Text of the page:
Before diving into concerns about the effect of technology on society and the human mind, to give a little bit of context, here’s the transcript from a relevant part of the CNBC video interview shared above:
Sorkin: How would you regulate a company like Facebook?
Benioff: You'd do it exactly the same way you regulated the cigarette industry. Here's a product, cigarettes. They're addictive. You know, they're not good for you. Maybe there are all kinds of different forces trying to get you to do certain things. There's a lot of parallels.
Sorkin: Is that how you feel about social media?
Benioff: For the most part, yeah.
Sorkin: Meaning, thinking about it as like a cigarette, in that kind of addictive way?
Benioff: I think that for sure technology has addictive qualities that we have to address and that product designers are working to make those products more addictive. We need to reign that back as much as possible.
Mr. Benioff is just the latest in a long line of executives and other elites in the tech industry who have raised concerns about the dangers of technology products and services. Bill Gates and Steve Jobs publicly admitted that they rarely let their kids use the very products they helped develop.
While today, the average age of owning a cell phone is 10, Gates, the former CEO of Microsoft, didn't let his kids get cell phones until they turned 14. Also, in 2007, he implemented a cap on screen time for his daughter due to her unhealthy attachment to a video game.
Steve Jobs, who was the CEO of Apple until his death in 2012, shared in a 2011 New York Times interview with reporter Nick Bilton that he prohibited his kids from using the newly-released iPad: "We limit how much technology our kids use at home."
In an Axios interview, Sean Parker, the first president of Facebook who joined the company in 2004, when it was less than a year old, also publicly raised his concerns about the dangers of social media and how it exploits human "vulnerability:" "God only knows what it's doing to our children's brains." He explicitly explained the intentions behind Facebook’s product development: "The thought process that went into building these applications, Facebook being the first of them ... was all about: 'How do we consume as much of your time and conscious attention as possible?'"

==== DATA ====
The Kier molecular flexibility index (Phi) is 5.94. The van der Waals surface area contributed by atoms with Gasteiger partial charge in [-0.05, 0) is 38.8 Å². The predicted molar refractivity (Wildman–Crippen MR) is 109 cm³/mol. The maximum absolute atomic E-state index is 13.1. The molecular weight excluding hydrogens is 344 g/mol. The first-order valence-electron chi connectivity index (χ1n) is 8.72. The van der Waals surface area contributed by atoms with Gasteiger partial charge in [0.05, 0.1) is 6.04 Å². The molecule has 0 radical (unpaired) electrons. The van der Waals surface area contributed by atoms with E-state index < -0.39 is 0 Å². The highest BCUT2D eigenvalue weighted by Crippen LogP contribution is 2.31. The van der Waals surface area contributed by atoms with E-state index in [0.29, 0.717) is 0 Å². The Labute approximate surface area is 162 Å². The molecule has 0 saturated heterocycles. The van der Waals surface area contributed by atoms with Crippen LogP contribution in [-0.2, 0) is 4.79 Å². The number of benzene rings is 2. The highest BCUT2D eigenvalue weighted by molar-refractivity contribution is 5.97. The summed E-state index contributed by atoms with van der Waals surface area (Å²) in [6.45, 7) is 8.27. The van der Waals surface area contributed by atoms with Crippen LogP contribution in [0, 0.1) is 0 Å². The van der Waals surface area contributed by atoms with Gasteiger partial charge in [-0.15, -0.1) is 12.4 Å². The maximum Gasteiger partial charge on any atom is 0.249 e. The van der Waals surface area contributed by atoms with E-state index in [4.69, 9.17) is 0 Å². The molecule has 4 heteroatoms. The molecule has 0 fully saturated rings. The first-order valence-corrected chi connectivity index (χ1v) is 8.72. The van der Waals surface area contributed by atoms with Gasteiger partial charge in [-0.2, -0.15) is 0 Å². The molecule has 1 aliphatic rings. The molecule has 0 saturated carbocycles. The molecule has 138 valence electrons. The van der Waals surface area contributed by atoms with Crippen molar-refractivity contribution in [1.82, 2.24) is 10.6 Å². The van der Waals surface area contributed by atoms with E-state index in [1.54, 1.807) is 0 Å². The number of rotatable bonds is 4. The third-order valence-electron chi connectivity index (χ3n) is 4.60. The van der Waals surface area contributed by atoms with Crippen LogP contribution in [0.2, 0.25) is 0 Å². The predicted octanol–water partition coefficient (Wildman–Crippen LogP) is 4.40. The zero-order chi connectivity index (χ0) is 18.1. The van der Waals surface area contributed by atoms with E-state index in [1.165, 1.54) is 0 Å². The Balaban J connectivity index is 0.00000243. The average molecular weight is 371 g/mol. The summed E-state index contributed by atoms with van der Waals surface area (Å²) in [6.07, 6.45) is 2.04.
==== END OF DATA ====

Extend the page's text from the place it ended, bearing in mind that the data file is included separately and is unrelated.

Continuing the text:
"And that means that we need to sort of give you a little dopamine hit every once in a while because someone liked or commented on a photo or a post or whatever," he continued. "And that's going to get you to contribute more content, and that's going to get you ... more likes and comments."
Chamath Palihapitiya, a former Facebook executive, said in an interview at Stanford's Graduate School of Business: "The short-term, dopamine-driven feedback loops that we have created are destroying how society works. No civil discourse. No cooperation. Misinformation. Mistruth. And it's not an American problem. This is not about Russian ads. This is a global problem. So we are in a really bad state of affairs right now, in my opinion."
Despite the instincts that people building Facebook had in the early days, Palihapitiya claimed that they, including himself, ignored the possibilities how the platform could be abused not in favor of society: "I feel tremendous guilt," Palihapitiya said. "In the back, deep, deep recesses of our mind, we kind of knew something bad could happen."
Research studies also back all those concerned wealthy Silicon Valley parents as they have found that children who use smartphones for three hours a day or more are much more likely to be suicidal and that frequent social-media use increased the risk of depression by 27% among eighth-graders. Far worse, the teen suicide rate in the US now eclipses the homicide rate, with smartphones as the driving force.
The Marc-eting Effect in the Bay Area
Does Mr. Benioff set a good example? My answer to this question would be somewhere on the ‘Yes’ side of the scale – at least better than many of his counterparts. All these comments and studies cited in the previous heading also are further evidence of souring public sentiment about Silicon Valley that Mr. Benioff tried to draw attention to during Davos.